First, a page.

In its letter, the Ebola Task Force tore the GAC apart for not understanding the “national emergency” argument of the crisis. “As such the epidemic did indeed “require urgent intervention to prevent a worsening of the situation…” Madam Auditor General, so urgent were the interventions, then required and undertaken, that it was often just simply not practicable, indeed, not even sensible at all to insist on contracts, tax clearances and the like, without which, you appear to believe, that everything else that was done even under those circumstances, just simply do not matter at all.”

Continued the Task Force Letter: “The perspective of yours is unfortunate and regrettable coming as it does from the Auditor General of the Republic of Liberia, the Supreme Audit authority of this country. Given that stunted and limited tunnel perspective of yours, with specific reference to the work of the NETF, you have not at all bothered to place any transaction conducted by the task force in context or to otherwise take that context duly into consideration in the writing of your report.”

By the reasoning of that failure, the letter continued: “You have also NOT even as much considered all relevant pros and cons and different perspectives” BEFORE drawing the conclusions indicated in your report. For that reason your report reads as if the author lives in and has written, not about Liberia but an entirely different country; or, for that matter, an entire different planet.”

The GAC in its report of the National Ebola Trust Fund for the period August 1 to October 31, 2014 discovered that several government officials at eight ministries and agencies of government received and disbursed funding without supporting documents. The GAC report pointed out that the Incident Management Team on Ebola headed by Assistant Health Minister for Preventive Services Mr. Tolbert Nyenswah, Mr. James Dorbor Jallah and Dr. Wede Elliott should be held liable for violating Section 66 (4) of the Public Procurement and Concession Commission (PPCC) Act, which regulates protocols for government procurement, contract and others.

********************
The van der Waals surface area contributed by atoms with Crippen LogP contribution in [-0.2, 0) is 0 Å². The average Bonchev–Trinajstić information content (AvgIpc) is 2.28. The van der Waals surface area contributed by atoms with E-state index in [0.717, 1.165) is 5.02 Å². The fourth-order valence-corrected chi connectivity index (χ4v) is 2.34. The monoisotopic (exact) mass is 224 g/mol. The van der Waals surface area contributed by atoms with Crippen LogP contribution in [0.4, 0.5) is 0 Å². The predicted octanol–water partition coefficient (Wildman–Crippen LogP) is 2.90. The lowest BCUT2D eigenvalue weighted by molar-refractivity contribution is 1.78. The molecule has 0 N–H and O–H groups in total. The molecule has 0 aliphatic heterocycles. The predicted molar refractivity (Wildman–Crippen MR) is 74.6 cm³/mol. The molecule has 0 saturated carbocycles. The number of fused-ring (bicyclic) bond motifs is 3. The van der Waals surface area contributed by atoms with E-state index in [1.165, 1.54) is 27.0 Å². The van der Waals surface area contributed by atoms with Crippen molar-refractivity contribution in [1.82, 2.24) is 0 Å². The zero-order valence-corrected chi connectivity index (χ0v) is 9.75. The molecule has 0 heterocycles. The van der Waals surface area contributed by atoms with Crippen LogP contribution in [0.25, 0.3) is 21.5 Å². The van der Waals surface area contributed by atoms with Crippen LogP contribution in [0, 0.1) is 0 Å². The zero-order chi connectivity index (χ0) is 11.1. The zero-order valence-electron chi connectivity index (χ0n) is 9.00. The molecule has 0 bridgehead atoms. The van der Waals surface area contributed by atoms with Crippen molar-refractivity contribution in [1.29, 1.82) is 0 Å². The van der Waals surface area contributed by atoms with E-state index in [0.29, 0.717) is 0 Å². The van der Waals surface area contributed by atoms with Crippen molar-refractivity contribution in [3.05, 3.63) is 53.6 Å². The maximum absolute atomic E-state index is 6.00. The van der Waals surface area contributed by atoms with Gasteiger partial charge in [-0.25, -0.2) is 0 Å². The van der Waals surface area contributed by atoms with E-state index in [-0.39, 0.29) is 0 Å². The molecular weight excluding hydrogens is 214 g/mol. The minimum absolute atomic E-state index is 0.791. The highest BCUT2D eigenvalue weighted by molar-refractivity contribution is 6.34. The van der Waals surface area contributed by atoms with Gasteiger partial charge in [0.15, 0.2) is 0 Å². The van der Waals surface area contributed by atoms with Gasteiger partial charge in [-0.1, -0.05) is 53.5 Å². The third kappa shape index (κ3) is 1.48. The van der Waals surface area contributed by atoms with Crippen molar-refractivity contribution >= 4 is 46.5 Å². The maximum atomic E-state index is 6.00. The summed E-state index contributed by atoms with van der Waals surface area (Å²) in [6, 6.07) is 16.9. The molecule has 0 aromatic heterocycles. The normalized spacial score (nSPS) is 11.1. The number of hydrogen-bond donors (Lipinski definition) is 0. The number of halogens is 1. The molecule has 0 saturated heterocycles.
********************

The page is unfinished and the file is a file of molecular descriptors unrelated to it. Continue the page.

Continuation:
The GAC mentioned in its audit report that there were variances between the allowances received by security officials who participated in the fight against Ebola in the country. The anti-graft commission stated that it observed in the audit that US$672,617.56 was received and disbursed by the Ministry of National Defense (MOD) without supporting documents during the period under review (August 1 to October 31, 2014).

But in its damning response to the GAC Monday, the Incident Management Team accused AG Gaye of irresponsibly damaging what they described as their “hard-earned reputation”.

“You have irresponsibly damaged the hard-earned reputation of members of the senior leadership of the National Ebola Task Force(NETF) that is otherwise alternatively referred to, in your report as Incident Management System(IMS). You have done so with reckless disregard of all relevant facts, along with appropriate supporting documentation, that have been provided by you.”

In light of its rebuttal, the IMS demanded that the GAC among other things, reissue portions of its report pertaining to the specific activities of the NETF or IMS, re-publicize the portion of the reissued, ensuring that it receives equal prominence as earlier given to the incorrect and unsubstantiated allegations contained in the report against the IMS not later than 5:00pm Monday, May 18, 2015.

The IMS declared that failure on the part of the GAC to make the necessary adjustments could lead to court action against the Auditor General and the Commission for deliberate libel. The IMS also requested the Liberia Institute of Certified Public Accountants(LICPA) to render a formal professional assessment conclusion on the professional quality of the GAC report and if the LIPCA concurs that the report is materially defective, to appropriately sanction the GAC and LIPCA members of the GAC staff who were party to the report for professional misconduct.